Updates on Biomarker-Directed Therapy for Solid Tumors: Focus on NTRK, RET, and NRG-1 - Episode 10
Expert oncologists discuss RET-driven therapy for select solid tumors.
Mark Socinski, MD: We are going to transition to our next topic; we will be talking about RET and a little about NRG1 fusions. I think Dr Wirth knows about RET in this setting. I am going to ask her to set the stage for the role of RET in oncogenesis.Lori Wirth, MD: Since Ben talked about the history of NTRK in oncology, why don’t I start out by discussing the identification of RET-rearranged in transfection? This was first discovered, I believe, in 1986 by Masahide Takahashi, MD, PhD, in an NIH3T3 cell line. Then 1 year later, Alfredo Fusco, MD, in Italy identified RET fusions in papillary thyroid cancer. Then shortly after that, the RET gene was cloned in patients with familial MEN2A and MEN2B [multiple endocrine neoplasia type 2A and 2B] syndromes, causing as we know medullary thyroid cancer, as well as the other endocrine neoplasias associated with those syndromes. It was not until RET was identified as a fusion driving non–small cell lung cancer that the pharmaceutical industry really got interested in potently inhibiting RET. We did have the multikinase inhibitors like vandetanib, cabozantinib, and others that do have anti-RET activity along with VEGFR2, KDR, EGFR, and so forth.
I think it took the identification of KIF5B RET fusions in non–small cell lung cancer to really turn the spotlight specifically on RET. RET is a juicy target because it is a receptor tyrosine kinase. Interestingly, it does not homodimerize exactly with itself with ligand binding, but there is a GDNF [glial cell line-derived neurotrophic factor] coreceptor that the ligand binds to, and then that coreceptor leads to homodimerization, forming a complex of activated RET. There is signaling, as a result of that, through multiple signaling pathways. RET fusions are, of course, seen in papillary thyroid cancer and other thyroid cancers in the subset of patients with non–small cell lung cancer. They can be rarely identified in other cancers, including pancreatic adenocarcinoma. Then we see RET point mutations, deletions, and a couple of other alterations in the majority of patients with medullary thyroid cancer, whether it’s a germline mutation in MEN2A or MEN2B, or a somatic mutation arising in a sporadic cancer.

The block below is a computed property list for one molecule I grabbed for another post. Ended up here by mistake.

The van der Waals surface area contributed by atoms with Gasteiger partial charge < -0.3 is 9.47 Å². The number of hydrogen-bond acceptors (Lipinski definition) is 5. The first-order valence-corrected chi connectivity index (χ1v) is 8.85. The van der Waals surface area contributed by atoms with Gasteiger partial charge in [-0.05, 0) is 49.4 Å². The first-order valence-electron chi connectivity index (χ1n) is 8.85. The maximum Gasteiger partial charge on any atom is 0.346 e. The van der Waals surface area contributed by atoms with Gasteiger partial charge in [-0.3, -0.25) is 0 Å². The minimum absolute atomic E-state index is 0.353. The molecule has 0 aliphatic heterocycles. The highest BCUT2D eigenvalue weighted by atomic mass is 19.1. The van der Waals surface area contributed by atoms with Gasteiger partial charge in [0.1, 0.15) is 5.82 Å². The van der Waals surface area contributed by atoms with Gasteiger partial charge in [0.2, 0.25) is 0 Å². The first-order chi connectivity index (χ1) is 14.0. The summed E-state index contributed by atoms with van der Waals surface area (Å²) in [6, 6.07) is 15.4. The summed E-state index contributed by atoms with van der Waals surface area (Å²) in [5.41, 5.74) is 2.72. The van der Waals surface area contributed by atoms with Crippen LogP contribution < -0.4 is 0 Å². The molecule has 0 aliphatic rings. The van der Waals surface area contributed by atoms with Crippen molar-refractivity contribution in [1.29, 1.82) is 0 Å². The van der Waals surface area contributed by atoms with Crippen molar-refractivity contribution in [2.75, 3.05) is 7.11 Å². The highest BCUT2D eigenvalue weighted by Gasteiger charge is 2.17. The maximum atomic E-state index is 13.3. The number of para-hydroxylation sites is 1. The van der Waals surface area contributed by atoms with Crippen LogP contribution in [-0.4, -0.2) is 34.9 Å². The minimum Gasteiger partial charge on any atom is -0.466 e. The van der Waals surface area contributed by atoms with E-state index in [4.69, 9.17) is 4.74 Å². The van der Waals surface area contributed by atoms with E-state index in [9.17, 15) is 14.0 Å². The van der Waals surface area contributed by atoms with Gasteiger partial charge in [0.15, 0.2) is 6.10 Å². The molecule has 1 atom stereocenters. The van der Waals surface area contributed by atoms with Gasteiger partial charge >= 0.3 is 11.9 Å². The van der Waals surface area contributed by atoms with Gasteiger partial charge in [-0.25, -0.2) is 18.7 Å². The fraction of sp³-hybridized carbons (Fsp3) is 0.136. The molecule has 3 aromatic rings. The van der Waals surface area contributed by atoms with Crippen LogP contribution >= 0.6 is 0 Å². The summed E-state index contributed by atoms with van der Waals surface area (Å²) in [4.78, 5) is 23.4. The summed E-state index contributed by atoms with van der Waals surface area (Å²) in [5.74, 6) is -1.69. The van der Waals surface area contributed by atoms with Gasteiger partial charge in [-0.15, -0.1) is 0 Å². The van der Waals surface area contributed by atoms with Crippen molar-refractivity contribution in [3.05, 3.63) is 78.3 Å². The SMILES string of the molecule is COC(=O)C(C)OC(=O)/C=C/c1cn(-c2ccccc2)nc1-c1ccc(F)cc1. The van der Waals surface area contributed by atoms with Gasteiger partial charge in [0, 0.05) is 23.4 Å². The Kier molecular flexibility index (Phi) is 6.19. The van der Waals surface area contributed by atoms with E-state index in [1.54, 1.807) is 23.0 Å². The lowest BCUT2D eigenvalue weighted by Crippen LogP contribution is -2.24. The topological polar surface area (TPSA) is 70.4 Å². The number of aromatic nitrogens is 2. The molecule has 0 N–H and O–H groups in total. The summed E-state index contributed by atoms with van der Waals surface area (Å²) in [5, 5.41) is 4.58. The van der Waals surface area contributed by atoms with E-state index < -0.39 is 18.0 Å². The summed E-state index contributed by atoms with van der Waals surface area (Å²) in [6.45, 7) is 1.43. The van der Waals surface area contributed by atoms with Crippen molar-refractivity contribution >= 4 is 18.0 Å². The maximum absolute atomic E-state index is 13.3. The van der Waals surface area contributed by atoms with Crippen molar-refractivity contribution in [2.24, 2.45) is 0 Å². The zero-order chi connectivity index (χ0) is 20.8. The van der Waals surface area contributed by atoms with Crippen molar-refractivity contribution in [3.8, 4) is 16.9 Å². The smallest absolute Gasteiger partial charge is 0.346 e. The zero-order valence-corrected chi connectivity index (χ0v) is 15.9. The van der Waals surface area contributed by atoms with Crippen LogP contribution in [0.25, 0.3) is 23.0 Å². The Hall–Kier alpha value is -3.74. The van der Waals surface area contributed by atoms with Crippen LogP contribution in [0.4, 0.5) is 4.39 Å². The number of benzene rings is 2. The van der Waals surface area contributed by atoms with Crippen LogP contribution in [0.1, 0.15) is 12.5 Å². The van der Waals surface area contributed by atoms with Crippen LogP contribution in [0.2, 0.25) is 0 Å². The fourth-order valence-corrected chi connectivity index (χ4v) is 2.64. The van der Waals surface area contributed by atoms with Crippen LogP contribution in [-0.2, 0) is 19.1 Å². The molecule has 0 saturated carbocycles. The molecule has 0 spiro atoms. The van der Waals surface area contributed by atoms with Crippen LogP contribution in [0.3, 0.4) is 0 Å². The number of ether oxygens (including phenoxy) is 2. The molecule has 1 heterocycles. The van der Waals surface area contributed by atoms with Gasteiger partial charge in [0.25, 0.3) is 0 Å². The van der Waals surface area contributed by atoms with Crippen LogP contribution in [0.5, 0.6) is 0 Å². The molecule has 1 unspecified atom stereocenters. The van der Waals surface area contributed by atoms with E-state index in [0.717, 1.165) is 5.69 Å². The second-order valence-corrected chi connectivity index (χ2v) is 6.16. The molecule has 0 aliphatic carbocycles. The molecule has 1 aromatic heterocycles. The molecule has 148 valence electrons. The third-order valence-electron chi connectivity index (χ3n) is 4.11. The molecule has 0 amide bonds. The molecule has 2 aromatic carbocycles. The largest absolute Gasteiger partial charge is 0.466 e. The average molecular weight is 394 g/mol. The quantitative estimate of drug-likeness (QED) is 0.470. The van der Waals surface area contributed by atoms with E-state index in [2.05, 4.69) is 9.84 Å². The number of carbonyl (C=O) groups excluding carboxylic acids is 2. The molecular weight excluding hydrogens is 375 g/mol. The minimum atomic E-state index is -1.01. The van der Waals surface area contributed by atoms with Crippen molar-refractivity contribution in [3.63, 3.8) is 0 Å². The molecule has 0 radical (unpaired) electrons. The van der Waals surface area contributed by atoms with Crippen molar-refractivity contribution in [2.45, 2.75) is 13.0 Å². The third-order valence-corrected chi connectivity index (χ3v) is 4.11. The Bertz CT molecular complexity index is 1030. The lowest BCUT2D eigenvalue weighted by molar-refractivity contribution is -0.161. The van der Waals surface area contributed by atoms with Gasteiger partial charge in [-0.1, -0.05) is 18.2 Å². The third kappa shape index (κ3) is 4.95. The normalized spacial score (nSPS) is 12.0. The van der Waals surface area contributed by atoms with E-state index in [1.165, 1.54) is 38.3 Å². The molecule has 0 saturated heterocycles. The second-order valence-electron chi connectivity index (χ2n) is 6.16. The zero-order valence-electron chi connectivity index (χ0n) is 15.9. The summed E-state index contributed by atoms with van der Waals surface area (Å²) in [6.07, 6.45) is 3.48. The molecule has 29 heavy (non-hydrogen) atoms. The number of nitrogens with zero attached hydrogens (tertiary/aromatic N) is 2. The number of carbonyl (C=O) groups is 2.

Mark Socinski, MD: In that situation I’m under the impression, Lori, that you might see RET mutations in other tumors, but it is really felt to be a driver only in the setting of medullary thyroid cancer. Is that a fair statement?
Lori Wirth, MD: I do think it is a fair statement. Again, I think it is because RET is not necessarily expressed in other tissues. A point mutation is not going to have any sort of oncogenic effect if it is not expressed to begin with.
Mark Socinski, MD: Let’s discuss the impact of fusions and mutations on clinical outcomes. Before we had the real potent, modern-day RET inhibitors, how effective were those drugs, like sunitinib, vandetanib, and cabozantinib, and those other “dirty kinase” treatments, as we call them? What was your experience prior to the modern era?
Lori Wirth, MD: There are MKIs [multikinase inhibitors] that are approved for iodine-refractory differentiated thyroid cancer that have anti-RET activity. There are also MKIs approved for medullary thyroid cancer. There is activity in cases of DTC [differentiated thyroid cancer] whether or not RET fusions are present. There is also good activity in cases of MTC [medullary thyroid cancer] whether or not RET mutations are present. However, at least regarding patients taking cabozantinib who are being treated for medullary thyroid cancer, a subset analysis correlating activity with a specific RET mutation did show that it looked like cabozantinib is more effective in patients who harbor a RET M918T mutation, which is in the tyrosine kinase domain. There is even a survival benefit that was seen in that particular patient population.